Pressures and demands towards State authority from citizens and social groups have grown steadily during the last decades, to expand opportunities, create wealth, and support policies in favor of equality and equity. Of the universe of states in the world today, a handful have shown strong external and internal capacity to manage and confront change, conflict, and uncertainties. Others, however, are still working towards strengthening their capacity, while still others have limited statehood and/or can also be described as collapsed states. Moreover, some countries did not invest in strengthening democratic institutions and instead allowed individuals with autocratic tendencies to govern and shape a less than ideal scenario for democracy to continue to flourish. Nonetheless, in spite of that diversity, one can speak of the modern states as one system of rule only at a high level of abstraction. During the last seventy years, developing and transition countries have exhibited a high degree of institutional differentiation, and their major functional problems have given rise to increasingly elaborated and distinctive set of structural and political arrangements (i.e., weaker or stronger; democratic or non-democratic; centralized or decentralized; federal or unitary republics, presidential or parliamentary).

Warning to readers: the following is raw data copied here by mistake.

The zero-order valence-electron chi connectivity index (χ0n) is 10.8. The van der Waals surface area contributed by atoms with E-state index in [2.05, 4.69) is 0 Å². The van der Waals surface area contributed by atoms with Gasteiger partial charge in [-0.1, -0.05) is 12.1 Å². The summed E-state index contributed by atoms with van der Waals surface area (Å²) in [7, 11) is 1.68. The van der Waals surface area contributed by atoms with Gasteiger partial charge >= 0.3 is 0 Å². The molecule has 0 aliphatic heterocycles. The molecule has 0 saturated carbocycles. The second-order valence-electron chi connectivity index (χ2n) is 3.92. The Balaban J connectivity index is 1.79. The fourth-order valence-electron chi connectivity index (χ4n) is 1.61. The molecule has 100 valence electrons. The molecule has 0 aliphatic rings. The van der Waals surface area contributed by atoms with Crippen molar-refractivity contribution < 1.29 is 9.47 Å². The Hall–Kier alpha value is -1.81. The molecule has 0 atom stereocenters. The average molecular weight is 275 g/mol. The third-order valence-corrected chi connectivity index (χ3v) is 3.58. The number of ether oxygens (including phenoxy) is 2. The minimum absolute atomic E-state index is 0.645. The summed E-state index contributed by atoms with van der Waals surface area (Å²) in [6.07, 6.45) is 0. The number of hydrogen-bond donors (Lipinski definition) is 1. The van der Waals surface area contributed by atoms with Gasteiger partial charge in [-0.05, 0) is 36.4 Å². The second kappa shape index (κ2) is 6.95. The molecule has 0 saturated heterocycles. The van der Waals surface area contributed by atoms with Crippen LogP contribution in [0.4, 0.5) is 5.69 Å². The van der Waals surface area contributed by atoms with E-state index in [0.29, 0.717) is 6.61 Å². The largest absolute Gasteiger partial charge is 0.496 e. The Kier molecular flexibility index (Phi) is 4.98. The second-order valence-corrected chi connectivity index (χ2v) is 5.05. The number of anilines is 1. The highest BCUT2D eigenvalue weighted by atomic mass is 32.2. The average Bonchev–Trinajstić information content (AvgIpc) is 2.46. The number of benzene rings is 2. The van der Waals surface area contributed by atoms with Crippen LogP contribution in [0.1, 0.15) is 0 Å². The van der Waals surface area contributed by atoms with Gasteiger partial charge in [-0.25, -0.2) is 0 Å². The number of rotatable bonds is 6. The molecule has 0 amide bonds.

It is one thing to claim that the State as an institution might be in retreat, and an entirely different one to argue that some states are deficient in configuring and sustaining political will, institutional authority and organized power to promote the expansion of economic, political and social opportunities and rights. Thus, the question about the role of the State in modern societies does not relate necessarily to the quantity of external and internal authority exercised by the State, but rather to the quality of that authority. In many countries, the State has failed to adequately discharge the very basic function for which the State was created as an institution. As Amartya Sen has pointed out, opportunities and prospects of development and prosperity depend crucially on what types of institutions exist and how they function.